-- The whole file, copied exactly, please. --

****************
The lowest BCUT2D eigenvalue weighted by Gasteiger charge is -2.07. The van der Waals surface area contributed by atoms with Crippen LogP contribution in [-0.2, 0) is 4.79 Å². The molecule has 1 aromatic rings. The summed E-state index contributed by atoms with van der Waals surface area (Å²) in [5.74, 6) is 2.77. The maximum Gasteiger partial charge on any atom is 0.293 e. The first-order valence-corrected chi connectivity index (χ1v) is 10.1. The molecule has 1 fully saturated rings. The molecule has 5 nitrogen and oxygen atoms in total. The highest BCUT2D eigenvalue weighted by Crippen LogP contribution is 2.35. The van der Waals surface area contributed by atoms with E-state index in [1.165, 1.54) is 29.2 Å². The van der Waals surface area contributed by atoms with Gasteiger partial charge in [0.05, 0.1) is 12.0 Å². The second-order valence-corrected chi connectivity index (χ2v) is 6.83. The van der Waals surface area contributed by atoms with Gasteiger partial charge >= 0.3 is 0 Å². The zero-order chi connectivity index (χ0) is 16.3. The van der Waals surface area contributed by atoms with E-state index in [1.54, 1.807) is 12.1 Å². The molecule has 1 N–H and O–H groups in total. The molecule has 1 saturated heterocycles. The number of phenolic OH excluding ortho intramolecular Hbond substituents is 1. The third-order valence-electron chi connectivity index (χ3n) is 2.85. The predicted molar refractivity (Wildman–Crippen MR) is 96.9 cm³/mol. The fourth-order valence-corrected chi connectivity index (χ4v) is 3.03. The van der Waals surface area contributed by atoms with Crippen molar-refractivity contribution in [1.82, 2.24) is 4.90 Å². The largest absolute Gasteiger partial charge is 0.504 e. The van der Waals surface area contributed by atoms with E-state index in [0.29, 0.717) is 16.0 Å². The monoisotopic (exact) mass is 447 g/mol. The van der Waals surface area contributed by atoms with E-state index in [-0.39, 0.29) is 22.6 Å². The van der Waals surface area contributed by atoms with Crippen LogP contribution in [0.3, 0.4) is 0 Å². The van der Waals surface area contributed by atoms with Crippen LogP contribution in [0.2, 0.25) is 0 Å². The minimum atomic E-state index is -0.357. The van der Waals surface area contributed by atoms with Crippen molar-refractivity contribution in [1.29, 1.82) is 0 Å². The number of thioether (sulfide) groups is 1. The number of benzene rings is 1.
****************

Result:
The lowest BCUT2D eigenvalue weighted by Gasteiger charge is -2.07. The van der Waals surface area contributed by atoms with Crippen LogP contribution in [-0.2, 0) is 4.79 Å². The molecule has 1 aromatic rings. The summed E-state index contributed by atoms with van der Waals surface area (Å²) in [5.74, 6) is 2.77. The maximum Gasteiger partial charge on any atom is 0.293 e. The first-order valence-corrected chi connectivity index (χ1v) is 10.1. The molecule has 1 fully saturated rings. The molecule has 5 nitrogen and oxygen atoms in total. The highest BCUT2D eigenvalue weighted by Crippen LogP contribution is 2.35. The van der Waals surface area contributed by atoms with E-state index in [1.165, 1.54) is 29.2 Å². The van der Waals surface area contributed by atoms with Gasteiger partial charge in [0.05, 0.1) is 12.0 Å². The second-order valence-corrected chi connectivity index (χ2v) is 6.83. The van der Waals surface area contributed by atoms with Gasteiger partial charge >= 0.3 is 0 Å². The zero-order chi connectivity index (χ0) is 16.3. The van der Waals surface area contributed by atoms with E-state index in [1.54, 1.807) is 12.1 Å². The molecule has 1 N–H and O–H groups in total. The molecule has 1 saturated heterocycles. The number of phenolic OH excluding ortho intramolecular Hbond substituents is 1. The third-order valence-electron chi connectivity index (χ3n) is 2.85. The predicted molar refractivity (Wildman–Crippen MR) is 96.9 cm³/mol. The fourth-order valence-corrected chi connectivity index (χ4v) is 3.03. The van der Waals surface area contributed by atoms with Crippen molar-refractivity contribution in [1.82, 2.24) is 4.90 Å². The largest absolute Gasteiger partial charge is 0.504 e. The van der Waals surface area contributed by atoms with E-state index in [0.29, 0.717) is 16.0 Å². The monoisotopic (exact) mass is 447 g/mol. The van der Waals surface area contributed by atoms with E-state index in [-0.39, 0.29) is 22.6 Å². The van der Waals surface area contributed by atoms with Crippen LogP contribution in [0.3, 0.4) is 0 Å². The van der Waals surface area contributed by atoms with Crippen LogP contribution in [0.2, 0.25) is 0 Å². The minimum atomic E-state index is -0.357. The van der Waals surface area contributed by atoms with Crippen molar-refractivity contribution in [1.29, 1.82) is 0 Å². The number of thioether (sulfide) groups is 1. The number of benzene rings is 1.